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Dry bulk FFA market - A wild bear chase

Dry bulk FFA market - A wild bear chase
Bearish market sentiment has descended upon freight rates with the value of FFA contracts slashed and in full retreat. The Baltic Dry Index (BDI) dipped to 968 points on Wednesday after plateauing for past three days in a 977-980 range. 

“It was the bears chasing the bulls over the side of cliff and the paper gave up some value on the prompt contracts.” Said an FIS FFA broker. 

As such, the capesize freight rates for August traded to $10,500, down $1,100 day-on-day, Sept was down to $13,500, Q4 to $15,000 and Cal 18 to $12,800 on Wednesday.

“The bears in the FFA market continued to chase the buyers and one by one, slowly they turned into lemmings, throwing themselves over the edge. The front end of the curve then came under considerable pressure,” an FIS broker observed.

At the end of Wednesday, he noted that some capesize buyers did try to make a comeback but it was an otherwise an “ugly day” for the capesize market.

The mood was not restricted to capesize market, as panamaxes felt it hard to resist the downward slide in the market trend.

“We witnessed further declines across the curve today on panamax paper with sellers sharpening their ideas as we saw the front of the curve crumbling to $8,550 low on August and $8,850 on September,” said a London-based FIS FFA broker.

However, he observed good support on Q4 at $9,250 and Cal18 at $8,700 where the sellers were less aggressive compared to other periods. Overall though, the tone of panamax paper remained bearish in the short term with a lack of fresh cargoes and failure to draw support from the under-pressure capesize market.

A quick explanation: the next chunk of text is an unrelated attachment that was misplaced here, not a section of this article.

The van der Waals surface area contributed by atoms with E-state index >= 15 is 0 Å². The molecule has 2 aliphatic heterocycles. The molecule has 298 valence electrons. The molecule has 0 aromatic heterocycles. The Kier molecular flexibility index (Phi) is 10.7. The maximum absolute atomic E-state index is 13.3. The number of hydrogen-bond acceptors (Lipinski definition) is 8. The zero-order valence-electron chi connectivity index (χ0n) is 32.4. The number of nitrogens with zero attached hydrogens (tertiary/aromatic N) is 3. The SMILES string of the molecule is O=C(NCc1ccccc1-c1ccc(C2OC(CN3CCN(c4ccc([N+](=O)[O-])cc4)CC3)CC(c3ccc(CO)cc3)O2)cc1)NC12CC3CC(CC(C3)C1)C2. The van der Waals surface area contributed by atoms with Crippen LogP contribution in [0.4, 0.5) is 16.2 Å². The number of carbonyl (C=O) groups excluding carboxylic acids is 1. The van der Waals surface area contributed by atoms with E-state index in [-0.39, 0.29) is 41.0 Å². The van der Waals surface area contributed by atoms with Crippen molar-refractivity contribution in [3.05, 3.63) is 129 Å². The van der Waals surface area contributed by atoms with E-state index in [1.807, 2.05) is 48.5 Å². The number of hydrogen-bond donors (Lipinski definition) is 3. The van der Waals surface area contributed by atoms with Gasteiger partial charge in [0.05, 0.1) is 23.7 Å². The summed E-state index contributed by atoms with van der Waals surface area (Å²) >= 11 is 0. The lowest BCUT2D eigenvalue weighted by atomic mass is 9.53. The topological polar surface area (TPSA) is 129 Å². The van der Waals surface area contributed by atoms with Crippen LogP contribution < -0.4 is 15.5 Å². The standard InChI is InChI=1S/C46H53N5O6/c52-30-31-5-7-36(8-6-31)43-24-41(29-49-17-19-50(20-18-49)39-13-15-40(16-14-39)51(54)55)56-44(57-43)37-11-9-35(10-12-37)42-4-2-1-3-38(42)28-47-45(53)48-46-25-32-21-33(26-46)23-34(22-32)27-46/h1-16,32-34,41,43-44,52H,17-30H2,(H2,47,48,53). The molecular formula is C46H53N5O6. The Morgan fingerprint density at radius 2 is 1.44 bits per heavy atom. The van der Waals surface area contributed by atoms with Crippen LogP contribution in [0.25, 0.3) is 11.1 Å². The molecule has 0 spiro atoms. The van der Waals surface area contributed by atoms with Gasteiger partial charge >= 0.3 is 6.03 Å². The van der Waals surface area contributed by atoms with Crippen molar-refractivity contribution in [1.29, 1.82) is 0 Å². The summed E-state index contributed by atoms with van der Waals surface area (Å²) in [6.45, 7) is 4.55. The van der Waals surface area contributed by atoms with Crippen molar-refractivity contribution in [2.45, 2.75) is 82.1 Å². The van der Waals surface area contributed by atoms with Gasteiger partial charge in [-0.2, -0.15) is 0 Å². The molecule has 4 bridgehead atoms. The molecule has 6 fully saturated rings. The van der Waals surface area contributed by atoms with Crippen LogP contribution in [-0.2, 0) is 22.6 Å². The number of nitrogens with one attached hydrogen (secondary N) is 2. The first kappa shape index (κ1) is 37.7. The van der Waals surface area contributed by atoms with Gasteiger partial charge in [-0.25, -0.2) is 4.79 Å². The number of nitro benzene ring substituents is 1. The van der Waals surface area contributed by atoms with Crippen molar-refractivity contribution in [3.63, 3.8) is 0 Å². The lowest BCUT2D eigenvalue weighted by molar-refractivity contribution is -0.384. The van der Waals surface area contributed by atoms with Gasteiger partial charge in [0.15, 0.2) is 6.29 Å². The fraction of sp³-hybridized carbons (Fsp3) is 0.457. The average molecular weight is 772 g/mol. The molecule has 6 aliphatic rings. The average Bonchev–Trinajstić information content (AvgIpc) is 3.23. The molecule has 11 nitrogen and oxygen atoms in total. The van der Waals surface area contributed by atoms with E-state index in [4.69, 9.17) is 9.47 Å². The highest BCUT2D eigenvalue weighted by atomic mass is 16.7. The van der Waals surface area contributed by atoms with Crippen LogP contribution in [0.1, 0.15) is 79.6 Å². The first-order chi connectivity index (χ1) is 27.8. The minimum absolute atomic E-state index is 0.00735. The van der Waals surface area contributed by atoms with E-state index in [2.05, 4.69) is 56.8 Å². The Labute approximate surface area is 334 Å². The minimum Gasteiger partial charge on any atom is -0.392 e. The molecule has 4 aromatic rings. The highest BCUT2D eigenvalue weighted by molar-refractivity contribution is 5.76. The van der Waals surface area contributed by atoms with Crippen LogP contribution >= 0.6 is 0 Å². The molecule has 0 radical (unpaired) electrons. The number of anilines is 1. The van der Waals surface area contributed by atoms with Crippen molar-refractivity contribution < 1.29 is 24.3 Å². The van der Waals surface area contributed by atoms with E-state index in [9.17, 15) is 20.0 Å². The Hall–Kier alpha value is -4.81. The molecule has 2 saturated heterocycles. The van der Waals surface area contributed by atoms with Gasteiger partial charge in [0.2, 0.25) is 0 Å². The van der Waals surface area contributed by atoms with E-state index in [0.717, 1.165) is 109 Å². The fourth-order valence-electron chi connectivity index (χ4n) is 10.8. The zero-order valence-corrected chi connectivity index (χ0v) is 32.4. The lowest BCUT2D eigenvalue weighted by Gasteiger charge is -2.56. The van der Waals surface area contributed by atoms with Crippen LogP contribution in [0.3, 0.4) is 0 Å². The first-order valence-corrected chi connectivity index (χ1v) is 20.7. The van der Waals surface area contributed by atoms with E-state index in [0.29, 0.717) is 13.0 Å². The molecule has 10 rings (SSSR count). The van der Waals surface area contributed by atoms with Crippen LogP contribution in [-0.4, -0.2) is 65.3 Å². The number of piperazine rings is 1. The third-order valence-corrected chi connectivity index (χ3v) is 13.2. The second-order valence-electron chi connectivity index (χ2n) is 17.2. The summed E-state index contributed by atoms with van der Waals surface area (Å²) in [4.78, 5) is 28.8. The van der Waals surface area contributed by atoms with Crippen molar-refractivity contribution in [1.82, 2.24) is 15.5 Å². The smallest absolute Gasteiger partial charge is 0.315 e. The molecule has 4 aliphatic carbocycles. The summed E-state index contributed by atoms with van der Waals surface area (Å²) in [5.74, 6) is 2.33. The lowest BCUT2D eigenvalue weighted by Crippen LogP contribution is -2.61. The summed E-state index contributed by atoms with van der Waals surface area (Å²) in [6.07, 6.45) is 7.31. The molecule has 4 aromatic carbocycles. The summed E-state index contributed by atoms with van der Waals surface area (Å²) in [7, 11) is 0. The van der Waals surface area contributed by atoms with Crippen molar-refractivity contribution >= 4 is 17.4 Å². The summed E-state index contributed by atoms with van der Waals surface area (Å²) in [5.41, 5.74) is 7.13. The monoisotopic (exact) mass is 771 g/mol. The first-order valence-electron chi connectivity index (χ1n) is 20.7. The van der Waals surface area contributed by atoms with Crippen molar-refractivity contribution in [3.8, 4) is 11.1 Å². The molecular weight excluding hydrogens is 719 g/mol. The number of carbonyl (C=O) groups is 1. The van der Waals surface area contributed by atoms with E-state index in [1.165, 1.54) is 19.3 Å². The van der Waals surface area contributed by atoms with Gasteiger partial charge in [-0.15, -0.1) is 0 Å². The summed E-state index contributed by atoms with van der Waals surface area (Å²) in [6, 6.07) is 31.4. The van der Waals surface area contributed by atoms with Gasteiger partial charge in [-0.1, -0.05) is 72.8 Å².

With the larger vessels in dire straits, the supramax market was plunged into negative territory with the supramax time charter average recorded at $9,006 on Wednesday, down $75 day-on-day.

“We saw supramax paper come under some real pressure as rates slipped right from the start. August was first sold $8,900 and down to $8,600 throughout Wednesday,” said an Asia-based FIS FFA broker. 

Later on Wednesday’s trading session, Q4 finally broke the $9,000 resistance barrier as $8,900 traded and there were some small bids of support creeping in, but overall the offer side of the curve remains much heavier.

The handysize segment is perhaps the sole survivor of the onslaught of the sellouts. The handysize Time Charter Average held stable throughout the week, with rates beginning at $7,338 on Monday, before ending $7,339 on Wednesday, virtually unchanged in the span of three days.

This bright spot aside, overall, the freight market resembled something of a mass movement this week as the sellers took control. Whether their actions are based on market fundamentals or rest on purely market sentiment remains to be tested. But for now, the wild bears have been let loose and let hope that’s only temporary. 

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